Here are the twenty-four episodes contained on six DVDs in this fifteenth season set. The names in parentheses are participants in the audio commentary for that episode.
1 – Destiny’s Child
2 – Love Thy Neighbor
3 – Boom
4 – Third Wheel
5 – Fragments
6 – Beneath the Surface
7 – A Thousand Words
8 – Friendly Fire
9 – Tailing Angie
10 – What Child Is This?
11 – Toil and Trouble
12 – The Last Link
13 – She
14 – Once Upon a Tim (writers Steven Binder and David North)
15 – Crossing the Line
16 – Bears and Cubs (writer Scott Williams and producer Christopher Waild)
17 – Silent Service
18 – Mona Lisa (writers Brendan Fehily and David North)
19 – Perennial
20 – Hail & Farewell (writer Jennifer Corbett and director Michael Zinberg)
21 – Judge, Jury…
22 – … and Executioner
23 – Lost Time
24 – Daughters
3D Rating: NA
The program is presented at 1080i on the network broadcasts, and these downconverted 1.78:1 transfers are anamorphically enhanced for widescreen televisions. The show switched to digital production a few seasons ago, and the image has finally reached a point where it matches the visual quality of the network’s other top shows. The picture quality here is perfectly pleasing and similar to the network broadcasts, but being standard definition, there are fairly frequent moiré patterns and some aliasing to be seen in many episodes. Flesh tones are natural except in low light situations where colors appear a bit hotter and less appealing, and black levels are all decently rendered. Each episode has been divided into 7 chapters.
The Dolby Digital 5.1 audio track (there is also a Dolby 2.0 stereo surround track available for each episode) does not always take full advantage of the available channels for this action-oriented series. Music by Bruce Kirk in each episode seems to be the most frequent occupant of the rear channels as the score is generously spread through the soundstage, but ambient sound effects don’t often get the full surround treatment though when explosions hit, they hit with real impact waking up the subwoofer. Dialogue, an important aspect of this crime procedural, is always well recorded and has been placed firmly in the center channel.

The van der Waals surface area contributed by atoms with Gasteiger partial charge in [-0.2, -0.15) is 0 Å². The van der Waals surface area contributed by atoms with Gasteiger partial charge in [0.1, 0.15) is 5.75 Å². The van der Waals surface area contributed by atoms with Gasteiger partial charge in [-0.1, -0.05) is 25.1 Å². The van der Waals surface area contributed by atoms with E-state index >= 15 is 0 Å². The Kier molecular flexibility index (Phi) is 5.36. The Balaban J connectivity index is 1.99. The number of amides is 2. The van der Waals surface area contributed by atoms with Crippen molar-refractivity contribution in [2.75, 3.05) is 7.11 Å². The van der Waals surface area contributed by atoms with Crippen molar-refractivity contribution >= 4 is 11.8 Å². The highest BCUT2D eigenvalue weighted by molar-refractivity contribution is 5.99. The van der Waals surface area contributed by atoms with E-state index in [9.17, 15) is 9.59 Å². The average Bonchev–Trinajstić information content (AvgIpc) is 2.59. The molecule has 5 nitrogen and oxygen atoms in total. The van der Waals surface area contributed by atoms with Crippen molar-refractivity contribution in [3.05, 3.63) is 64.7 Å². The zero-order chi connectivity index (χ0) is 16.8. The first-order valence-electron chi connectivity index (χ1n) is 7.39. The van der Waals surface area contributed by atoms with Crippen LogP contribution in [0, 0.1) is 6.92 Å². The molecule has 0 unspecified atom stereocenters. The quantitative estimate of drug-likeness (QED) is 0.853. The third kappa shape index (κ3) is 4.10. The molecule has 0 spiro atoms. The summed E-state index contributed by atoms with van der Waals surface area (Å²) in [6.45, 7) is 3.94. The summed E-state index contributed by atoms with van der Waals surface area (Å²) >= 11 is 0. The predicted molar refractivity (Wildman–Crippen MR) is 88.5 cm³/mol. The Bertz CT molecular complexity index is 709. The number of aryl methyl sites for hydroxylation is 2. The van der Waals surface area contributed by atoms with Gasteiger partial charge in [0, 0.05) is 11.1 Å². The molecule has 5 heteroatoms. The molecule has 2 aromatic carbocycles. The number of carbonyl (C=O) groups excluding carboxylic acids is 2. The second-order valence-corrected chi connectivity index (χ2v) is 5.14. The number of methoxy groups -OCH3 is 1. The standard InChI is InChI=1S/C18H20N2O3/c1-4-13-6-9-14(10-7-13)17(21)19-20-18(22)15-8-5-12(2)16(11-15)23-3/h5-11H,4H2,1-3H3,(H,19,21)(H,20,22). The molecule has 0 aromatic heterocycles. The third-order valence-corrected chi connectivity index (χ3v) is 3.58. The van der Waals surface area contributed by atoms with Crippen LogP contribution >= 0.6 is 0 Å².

Special Features: 4/5
Audio Commentaries: there are four available this year (see above episode listing) but none of them are essential listening. The best is the one attached to “Bears and Cubs” since Christopher Waild was acting as a substitute for Brian Dietzen and not personally involved in that particular episode. Thus, he could ask questions and make comments to the show’s writer more objectively. The commentary for “Hail & Farewell” goes silent for long stretches as the commentators get absorbed in the story and stop talking.
Best Kept Secrets (6:29): writer Gina Monreal, producers Mark Horowitz, Frank Cardea, and Chas. Floyd Johnson, and actors Mark Harmon and Emily Wickersham discuss “She” in which Ziva David’s hideaway is accidentally discovered.
NCIS Season 16: Rules of Engagement (19:24): the season as a whole is discussed by the producers Mark Horowitz, Chas. Floyd Johnson, Steven Binder, and Frank Cardea and season regulars Mark Harmon, Sean Murray, Rocky Carroll, Wilmer Valderrama, Emily Wickersham, Maria Bello, David McCallum, and Brian Dietzen.
Welcome to the Team, Kasie Hines (8:11) producers Frank Cardea, Steven Binder, Chas. Floyd Johnson, and Mark Horowitz and actors Mark Harmon, Brian Dietzen, and Wilmer Valderrama speak highly of the contributions of new team player Diona Reasonover who also expresses her delight at joining the team.
NCIS Season 16: The Conversation (45:26): Entertainment Tonight interviewer Kevin Frazier gathers producers Steven Binder and Frank Cardea and the entire cast of regulars in Gibbs’ basement set to talk about the long-running show.
Star Trek: Discovery pilot (42:34)
Magnum P.I. pilot (42:49)
NCIS had a solid, emotionally satisfying season sixteen with lots of opportunities for all of its regulars to show their dramatic and comedic chops and with a handful of deeply emotional stories that show the crime procedural in its best light. Despite only a standard definition release, the box set is an acceptable substitute for fans of the long-running show.